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Risk Factors

Who is at risk for colorectal cancer?
Anyone can get colorectal cancer. But there are some factors that can increase your risk. Some of these increase your risk by a lot, and some by only a little:
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Most people who have this cancer are over age 50. But it can occur at any age.


Race and ethnicity
African Americans have the highest risk for colorectal cancer in the U.S. And Jews whose families are from Eastern Europe (Ashkenazi Jews) have one of the highest colorectal cancer risks of any ethnic group in the world.


Men have a slightly higher risk for this cancer than women.
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History of colorectal polyps
Polyps are growths in your colon and rectum. They are common in adults over age 50. They're often not cancer (benign). But over time, some polyps can become cancer. If you have had polyps called adenomas taken out of your colon in the past, you have an increased risk for colorectal cancer.
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History of colorectal cancer and some other cancers
People who have had colorectal cancer have an increased risk of getting it again. People with a history of cancer of the uterus or ovaries also have a higher risk for colorectal cancer.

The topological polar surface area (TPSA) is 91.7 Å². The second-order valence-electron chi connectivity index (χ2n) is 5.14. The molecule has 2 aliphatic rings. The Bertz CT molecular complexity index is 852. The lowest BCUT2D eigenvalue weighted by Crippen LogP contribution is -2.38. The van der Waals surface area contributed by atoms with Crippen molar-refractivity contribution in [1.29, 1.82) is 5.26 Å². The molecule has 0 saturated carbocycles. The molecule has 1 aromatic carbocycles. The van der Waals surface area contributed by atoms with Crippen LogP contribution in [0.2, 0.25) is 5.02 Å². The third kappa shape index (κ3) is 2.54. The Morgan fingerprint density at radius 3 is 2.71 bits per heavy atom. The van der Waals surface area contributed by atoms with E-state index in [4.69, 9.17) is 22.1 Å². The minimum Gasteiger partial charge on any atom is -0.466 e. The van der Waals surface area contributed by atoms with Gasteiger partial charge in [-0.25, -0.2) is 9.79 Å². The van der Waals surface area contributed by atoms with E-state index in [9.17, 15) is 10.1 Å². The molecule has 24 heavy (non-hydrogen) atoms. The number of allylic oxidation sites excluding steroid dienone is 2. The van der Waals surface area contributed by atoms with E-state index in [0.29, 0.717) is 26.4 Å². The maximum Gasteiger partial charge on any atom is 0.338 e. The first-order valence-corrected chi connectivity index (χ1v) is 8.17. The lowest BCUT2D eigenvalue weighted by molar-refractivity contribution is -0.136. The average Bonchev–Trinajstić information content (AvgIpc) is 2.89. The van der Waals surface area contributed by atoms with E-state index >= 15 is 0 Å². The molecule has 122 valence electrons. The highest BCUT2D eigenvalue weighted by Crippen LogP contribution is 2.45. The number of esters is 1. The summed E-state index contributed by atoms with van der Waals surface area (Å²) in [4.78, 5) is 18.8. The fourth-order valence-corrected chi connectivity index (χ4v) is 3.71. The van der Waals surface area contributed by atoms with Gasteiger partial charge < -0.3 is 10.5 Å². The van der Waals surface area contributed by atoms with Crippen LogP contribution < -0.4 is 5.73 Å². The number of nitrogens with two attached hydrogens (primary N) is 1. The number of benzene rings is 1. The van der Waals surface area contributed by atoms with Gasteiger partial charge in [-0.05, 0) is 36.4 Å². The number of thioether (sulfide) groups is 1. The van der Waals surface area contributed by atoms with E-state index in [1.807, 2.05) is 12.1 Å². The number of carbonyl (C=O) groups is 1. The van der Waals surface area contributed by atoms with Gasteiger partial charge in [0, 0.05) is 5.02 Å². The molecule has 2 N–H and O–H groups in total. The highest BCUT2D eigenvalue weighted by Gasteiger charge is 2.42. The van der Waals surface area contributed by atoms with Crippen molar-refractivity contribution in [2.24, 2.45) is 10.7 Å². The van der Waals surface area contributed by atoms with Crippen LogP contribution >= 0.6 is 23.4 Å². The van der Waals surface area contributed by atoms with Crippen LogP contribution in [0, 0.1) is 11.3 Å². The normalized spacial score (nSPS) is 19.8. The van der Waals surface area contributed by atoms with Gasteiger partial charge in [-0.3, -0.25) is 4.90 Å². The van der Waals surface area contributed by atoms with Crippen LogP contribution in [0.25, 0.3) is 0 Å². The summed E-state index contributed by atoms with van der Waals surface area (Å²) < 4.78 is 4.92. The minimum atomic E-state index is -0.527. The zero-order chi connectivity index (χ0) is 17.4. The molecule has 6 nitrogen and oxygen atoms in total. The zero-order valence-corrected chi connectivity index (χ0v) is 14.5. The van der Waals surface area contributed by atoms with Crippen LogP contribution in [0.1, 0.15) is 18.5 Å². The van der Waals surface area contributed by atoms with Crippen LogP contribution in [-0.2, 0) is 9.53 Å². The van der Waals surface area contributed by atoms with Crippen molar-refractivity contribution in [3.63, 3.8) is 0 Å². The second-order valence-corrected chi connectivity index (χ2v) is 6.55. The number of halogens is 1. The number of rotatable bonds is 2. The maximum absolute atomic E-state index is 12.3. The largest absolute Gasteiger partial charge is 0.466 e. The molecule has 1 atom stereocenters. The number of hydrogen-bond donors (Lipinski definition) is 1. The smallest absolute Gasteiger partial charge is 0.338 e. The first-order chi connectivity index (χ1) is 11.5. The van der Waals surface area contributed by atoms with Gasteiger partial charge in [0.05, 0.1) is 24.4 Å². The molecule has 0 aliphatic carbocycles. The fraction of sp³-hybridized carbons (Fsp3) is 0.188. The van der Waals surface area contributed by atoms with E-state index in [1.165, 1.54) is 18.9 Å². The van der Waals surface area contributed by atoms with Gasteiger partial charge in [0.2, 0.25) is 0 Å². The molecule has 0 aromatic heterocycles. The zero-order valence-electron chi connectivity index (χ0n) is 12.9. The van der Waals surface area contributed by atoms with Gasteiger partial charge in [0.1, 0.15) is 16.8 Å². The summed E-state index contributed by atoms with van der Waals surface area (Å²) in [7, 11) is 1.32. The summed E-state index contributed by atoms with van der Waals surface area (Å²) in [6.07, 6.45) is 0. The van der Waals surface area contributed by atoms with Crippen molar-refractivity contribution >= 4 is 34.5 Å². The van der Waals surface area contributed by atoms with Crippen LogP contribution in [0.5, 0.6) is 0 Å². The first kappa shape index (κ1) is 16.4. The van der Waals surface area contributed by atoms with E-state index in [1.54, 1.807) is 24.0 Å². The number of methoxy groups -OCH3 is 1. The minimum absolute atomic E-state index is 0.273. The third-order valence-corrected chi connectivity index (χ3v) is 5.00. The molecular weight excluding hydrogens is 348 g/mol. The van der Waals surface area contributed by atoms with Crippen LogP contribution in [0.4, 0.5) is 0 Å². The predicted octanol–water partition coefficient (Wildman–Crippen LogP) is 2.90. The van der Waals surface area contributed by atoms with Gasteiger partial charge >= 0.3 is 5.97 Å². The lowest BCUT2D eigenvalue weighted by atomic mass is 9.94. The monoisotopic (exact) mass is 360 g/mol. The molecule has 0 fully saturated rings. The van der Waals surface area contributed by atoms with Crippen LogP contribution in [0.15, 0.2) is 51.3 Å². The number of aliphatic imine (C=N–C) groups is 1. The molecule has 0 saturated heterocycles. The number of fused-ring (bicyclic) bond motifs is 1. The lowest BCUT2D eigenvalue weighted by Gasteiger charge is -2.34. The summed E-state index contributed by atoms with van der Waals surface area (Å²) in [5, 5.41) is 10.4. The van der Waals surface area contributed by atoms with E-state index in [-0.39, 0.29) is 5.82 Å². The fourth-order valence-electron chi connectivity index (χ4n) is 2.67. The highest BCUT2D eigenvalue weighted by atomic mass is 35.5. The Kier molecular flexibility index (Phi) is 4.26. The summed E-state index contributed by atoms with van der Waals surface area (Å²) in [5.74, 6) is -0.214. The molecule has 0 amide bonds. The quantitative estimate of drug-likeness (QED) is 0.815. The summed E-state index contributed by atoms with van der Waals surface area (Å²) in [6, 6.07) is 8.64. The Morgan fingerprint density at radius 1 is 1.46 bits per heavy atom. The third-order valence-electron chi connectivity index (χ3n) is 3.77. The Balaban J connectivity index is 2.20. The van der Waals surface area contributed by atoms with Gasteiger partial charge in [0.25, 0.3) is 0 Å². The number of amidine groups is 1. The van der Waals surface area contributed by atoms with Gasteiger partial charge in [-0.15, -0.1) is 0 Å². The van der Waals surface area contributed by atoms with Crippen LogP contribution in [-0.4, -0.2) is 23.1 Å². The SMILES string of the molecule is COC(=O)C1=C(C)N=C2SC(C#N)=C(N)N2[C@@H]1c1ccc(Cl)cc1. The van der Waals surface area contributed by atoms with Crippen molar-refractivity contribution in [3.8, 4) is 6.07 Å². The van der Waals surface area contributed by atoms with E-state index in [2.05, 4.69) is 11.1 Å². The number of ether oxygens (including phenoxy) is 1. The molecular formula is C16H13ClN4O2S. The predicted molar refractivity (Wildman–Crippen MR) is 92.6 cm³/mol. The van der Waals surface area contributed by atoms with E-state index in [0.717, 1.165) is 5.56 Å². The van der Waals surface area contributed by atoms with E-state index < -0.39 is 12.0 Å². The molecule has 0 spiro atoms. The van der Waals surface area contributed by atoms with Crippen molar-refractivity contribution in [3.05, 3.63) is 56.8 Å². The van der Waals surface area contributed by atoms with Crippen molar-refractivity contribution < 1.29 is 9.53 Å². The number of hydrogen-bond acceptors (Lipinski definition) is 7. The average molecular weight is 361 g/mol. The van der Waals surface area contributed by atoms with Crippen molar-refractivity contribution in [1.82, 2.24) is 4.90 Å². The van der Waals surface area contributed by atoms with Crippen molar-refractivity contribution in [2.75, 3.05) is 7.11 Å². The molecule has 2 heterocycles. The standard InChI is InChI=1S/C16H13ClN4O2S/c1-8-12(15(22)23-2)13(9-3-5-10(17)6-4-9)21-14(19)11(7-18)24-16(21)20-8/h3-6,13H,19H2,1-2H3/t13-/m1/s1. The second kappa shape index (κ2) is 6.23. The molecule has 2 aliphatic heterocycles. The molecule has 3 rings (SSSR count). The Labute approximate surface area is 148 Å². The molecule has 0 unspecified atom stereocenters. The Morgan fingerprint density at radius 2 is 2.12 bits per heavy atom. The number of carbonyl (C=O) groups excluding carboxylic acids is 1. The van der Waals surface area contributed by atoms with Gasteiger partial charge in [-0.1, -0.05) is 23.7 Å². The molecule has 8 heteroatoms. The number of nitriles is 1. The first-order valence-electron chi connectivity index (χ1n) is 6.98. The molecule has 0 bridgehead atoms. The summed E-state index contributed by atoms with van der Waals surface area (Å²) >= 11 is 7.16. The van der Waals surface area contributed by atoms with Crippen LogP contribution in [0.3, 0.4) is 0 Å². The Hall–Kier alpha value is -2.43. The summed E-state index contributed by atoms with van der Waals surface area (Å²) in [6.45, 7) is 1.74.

Family history
People are at higher risk if they have a family history of colorectal cancer or polyps in a first-degree relative. This may be a parent, sibling, or child. The risk is greater if the relative was diagnosed before age 50. The risk is also greater if more than one relative was diagnosed. Still, most people with colorectal cancer don't have a family history of the disease.
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Ulcerative colitis or Crohn's disease People who have an inflamed lining of the colon (inflammatory bowel disease) caused by one of these conditions have a greater risk for colorectal cancer.


Certain inherited syndromes
People with certain syndromes have a very high risk of colorectal disease. This includes familial adenomatous polyposis and Lynch syndrome (also called hereditary nonpolyposis colon cancer).
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Colorectal cancer is more common in people who are overweight or obese than people who are not. This is even more true for men.


Colorectal cancer is linked to a diet high in red meats. This includes beef, pork, lamb, and veal. It's also linked to a diet high in processed meats, such as hot dogs and lunch meats.



Not being active
People who are not active are at increased risk for the disease.
Drinking a lot of alcohol
People who drink a lot of alcohol are more likely to get colorectal cancer. Limit yourself to no more than 1 drink per day for women or 2 drinks per day for men.
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Type 2 diabetes
People with type 2 diabetes are more likely to get colorectal cancer.

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